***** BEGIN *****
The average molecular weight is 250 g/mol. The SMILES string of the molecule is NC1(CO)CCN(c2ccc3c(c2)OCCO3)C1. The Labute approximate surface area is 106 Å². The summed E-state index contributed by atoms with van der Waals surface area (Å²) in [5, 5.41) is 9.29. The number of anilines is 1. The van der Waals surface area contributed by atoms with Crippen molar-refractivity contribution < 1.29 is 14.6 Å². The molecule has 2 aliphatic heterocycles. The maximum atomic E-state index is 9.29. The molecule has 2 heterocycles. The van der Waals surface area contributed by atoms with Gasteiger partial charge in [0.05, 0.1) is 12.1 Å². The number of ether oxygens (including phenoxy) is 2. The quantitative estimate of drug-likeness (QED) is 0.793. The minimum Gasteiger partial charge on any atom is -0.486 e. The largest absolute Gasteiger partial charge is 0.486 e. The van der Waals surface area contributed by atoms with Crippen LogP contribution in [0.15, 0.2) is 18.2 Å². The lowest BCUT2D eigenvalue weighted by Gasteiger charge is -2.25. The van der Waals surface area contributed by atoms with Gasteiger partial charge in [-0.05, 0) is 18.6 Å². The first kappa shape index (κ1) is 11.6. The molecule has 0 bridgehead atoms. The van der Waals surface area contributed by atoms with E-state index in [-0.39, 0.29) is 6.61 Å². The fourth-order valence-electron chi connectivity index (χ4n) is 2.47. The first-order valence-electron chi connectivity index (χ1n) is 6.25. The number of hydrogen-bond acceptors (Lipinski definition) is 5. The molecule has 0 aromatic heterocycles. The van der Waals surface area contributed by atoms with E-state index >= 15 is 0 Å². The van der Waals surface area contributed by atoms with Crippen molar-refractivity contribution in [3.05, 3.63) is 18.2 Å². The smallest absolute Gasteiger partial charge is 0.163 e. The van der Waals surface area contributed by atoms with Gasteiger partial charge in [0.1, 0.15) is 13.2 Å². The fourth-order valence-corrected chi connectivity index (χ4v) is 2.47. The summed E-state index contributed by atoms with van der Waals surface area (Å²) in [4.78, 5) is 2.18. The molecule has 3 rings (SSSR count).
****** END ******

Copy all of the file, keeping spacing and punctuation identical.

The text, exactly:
The average molecular weight is 250 g/mol. The SMILES string of the molecule is NC1(CO)CCN(c2ccc3c(c2)OCCO3)C1. The Labute approximate surface area is 106 Å². The summed E-state index contributed by atoms with van der Waals surface area (Å²) in [5, 5.41) is 9.29. The number of anilines is 1. The van der Waals surface area contributed by atoms with Crippen molar-refractivity contribution < 1.29 is 14.6 Å². The molecule has 2 aliphatic heterocycles. The maximum atomic E-state index is 9.29. The molecule has 2 heterocycles. The van der Waals surface area contributed by atoms with Gasteiger partial charge in [0.05, 0.1) is 12.1 Å². The number of ether oxygens (including phenoxy) is 2. The quantitative estimate of drug-likeness (QED) is 0.793. The minimum Gasteiger partial charge on any atom is -0.486 e. The largest absolute Gasteiger partial charge is 0.486 e. The van der Waals surface area contributed by atoms with Crippen LogP contribution in [0.15, 0.2) is 18.2 Å². The lowest BCUT2D eigenvalue weighted by Gasteiger charge is -2.25. The van der Waals surface area contributed by atoms with Gasteiger partial charge in [-0.05, 0) is 18.6 Å². The first kappa shape index (κ1) is 11.6. The molecule has 0 bridgehead atoms. The van der Waals surface area contributed by atoms with E-state index in [-0.39, 0.29) is 6.61 Å². The fourth-order valence-electron chi connectivity index (χ4n) is 2.47. The first-order valence-electron chi connectivity index (χ1n) is 6.25. The number of hydrogen-bond acceptors (Lipinski definition) is 5. The molecule has 0 aromatic heterocycles. The van der Waals surface area contributed by atoms with E-state index >= 15 is 0 Å². The van der Waals surface area contributed by atoms with Crippen molar-refractivity contribution in [3.05, 3.63) is 18.2 Å². The smallest absolute Gasteiger partial charge is 0.163 e. The van der Waals surface area contributed by atoms with Gasteiger partial charge in [0.1, 0.15) is 13.2 Å². The fourth-order valence-corrected chi connectivity index (χ4v) is 2.47. The summed E-state index contributed by atoms with van der Waals surface area (Å²) in [4.78, 5) is 2.18. The molecule has 3 rings (SSSR count).